Does One Have to Forsake all Known Sins Before they Are Saved?

I was watching a Gospel presentation on the web the other day. You know, one of those dynamic slide presentations that have a nice piano playing in the background, warm colors, and leaves you wishy-washy at the end. Well, this site walked people through the Gospel telling what Christ did and how it is we can have eternal life. At the end of the presentation people were called upon to say this prayer:

“Lord Jesus, I know I am a sinner and don’t deserve eternal life. But I believe you died and rose from the grave to purchase a place for me in heaven. Lord Jesus, come into my life; take control; forgive my sins and save me. I repent of my sins and now trust in you to save me. I accept the free gift of eternal life.”

So far so good, right? Well, yes . . . but . . . I am not going to pick the prayer apart with a theological fine tooth comb, but I do want to show you what the next slide in the presentation said.

Here it is:

  • If you have truly repented (turned away; forsaken) from your sins
  • Placed your trust in Jesus Christ’s sacrificial death
  • And received the gift of eternal life
  • You are now a child of God forever

I don’t know about you, but that first bullet point has me concerned. Now I am not sure I am a child of God. Has anyone forsaken their sins? I have and continue to try, but no luck yet.

Yes, this is the infamous (and often nauseating) Lordship salvation debate. How much does one have to do, believe, and change to be saved? No, I am not a proponent of Lordship salvation. Neither am I a proponent of its opposite extreme labeled “easy-believism” or “cheap grace.” I hold to a more mediating position called “Free Grace.”

Let me give you some brief definitions:

Lordship Salvation: The belief that salvation involves both a belief and repentance of one’s sins. Repentance is the “turning away” from all known sin, giving complete (not partial) “Lordship” of our lives to Christ. Without this full commitment, one is only a nominal Christian and has yet to experience true conversion.

Free Grace: The belief that salvation involves a complete trust in Christ for salvation. Repentance is the changing of one’s mind about who Christ is and their attitude toward sin (i.e. that I am a sinner and sin is bad). This change of the mind will necessary bring forth the fruit of a changed life, but one cannot determine what aspects must change or when the Holy Spirit will bring certain changes about. Christ is ultimately our “Lord” in the sense that he is our God, not in the sense that we have abandoned all known sins. The abandoning of all sins requires a life long process called sanctification.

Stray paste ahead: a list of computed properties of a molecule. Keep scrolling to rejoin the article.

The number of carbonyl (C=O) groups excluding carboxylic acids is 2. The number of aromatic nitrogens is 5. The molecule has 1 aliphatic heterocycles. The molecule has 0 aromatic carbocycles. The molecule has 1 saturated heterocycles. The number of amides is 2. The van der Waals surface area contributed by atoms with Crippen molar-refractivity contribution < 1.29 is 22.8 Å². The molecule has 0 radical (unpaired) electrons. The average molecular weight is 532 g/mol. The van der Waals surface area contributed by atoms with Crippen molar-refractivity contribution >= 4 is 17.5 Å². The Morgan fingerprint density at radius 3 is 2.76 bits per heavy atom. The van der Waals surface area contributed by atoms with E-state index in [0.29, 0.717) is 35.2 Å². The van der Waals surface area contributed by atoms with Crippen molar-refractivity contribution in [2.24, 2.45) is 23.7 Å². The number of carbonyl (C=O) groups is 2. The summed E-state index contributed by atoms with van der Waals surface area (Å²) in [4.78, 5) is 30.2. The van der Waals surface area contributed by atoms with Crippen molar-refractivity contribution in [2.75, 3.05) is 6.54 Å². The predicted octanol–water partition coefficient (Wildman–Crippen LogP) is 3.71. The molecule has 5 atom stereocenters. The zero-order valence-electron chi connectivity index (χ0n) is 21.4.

Cheap Grace: The belief that salvation involves a complete trust in Christ for salvation. Repentance is the changing of one’s mind about who Christ is. This change may or may not bring change in the life of the believer. Christ is “Lord” in the sense that he is their God, not in the sense that they have abandoned all known sins. The abandoning of all sins requires a life long process called sanctification.

Back to the prayer . . .

Bullet point one: “If you have truly repented (turned away; forsaken) from your sin [you are a child of God]”

Biblical Rejection of Lordship Salvation

This is where I part ways with the Lordship salvation camp. I do this both practically and biblically. Biblically I depart because I cannot square it with the realization that there are so many of God’s people who don’t live godly and have not forsaken all sin. One important passage comes from 1 Peter 3:15 where Christians are admonished to make Christ the Lord of the hearts.

“But in your hearts honor Christ the Lord as holy” (ESV).

Here are some other translations:

“But sanctify Christ as Lord in your hearts” (NAB).

“But set Christ apart as Lord in your hearts” (NET).

“Simply proclaim the Lord Christ holy in your hearts” (NJB).

The word being used here for “set apart” is hagiazo, which means to “make holy, set apart, or sanctify.” It is used in the aorist imperative which may imply a decisive action, but could just as well be gnomic (timeless). Either way, this imperative is for Christians. The result of this “setting apart” is that we will be ready to tell people why we still have hope in suffering. The command comes to more light when we see that in the Greek syntax kurion (“Lord”) and christon (Christ) is in the emphatic position. An acceptable rendering of this verse might be: “Set apart Christ as Lord of your hearts” or, a more stilted version, “Christ as Lord set apart in your hearts.” The point is that it is Christ, not anything else, that we are to make Lord. The implication is that it is possible for us, as Christians, to have other things as Lord of our hearts.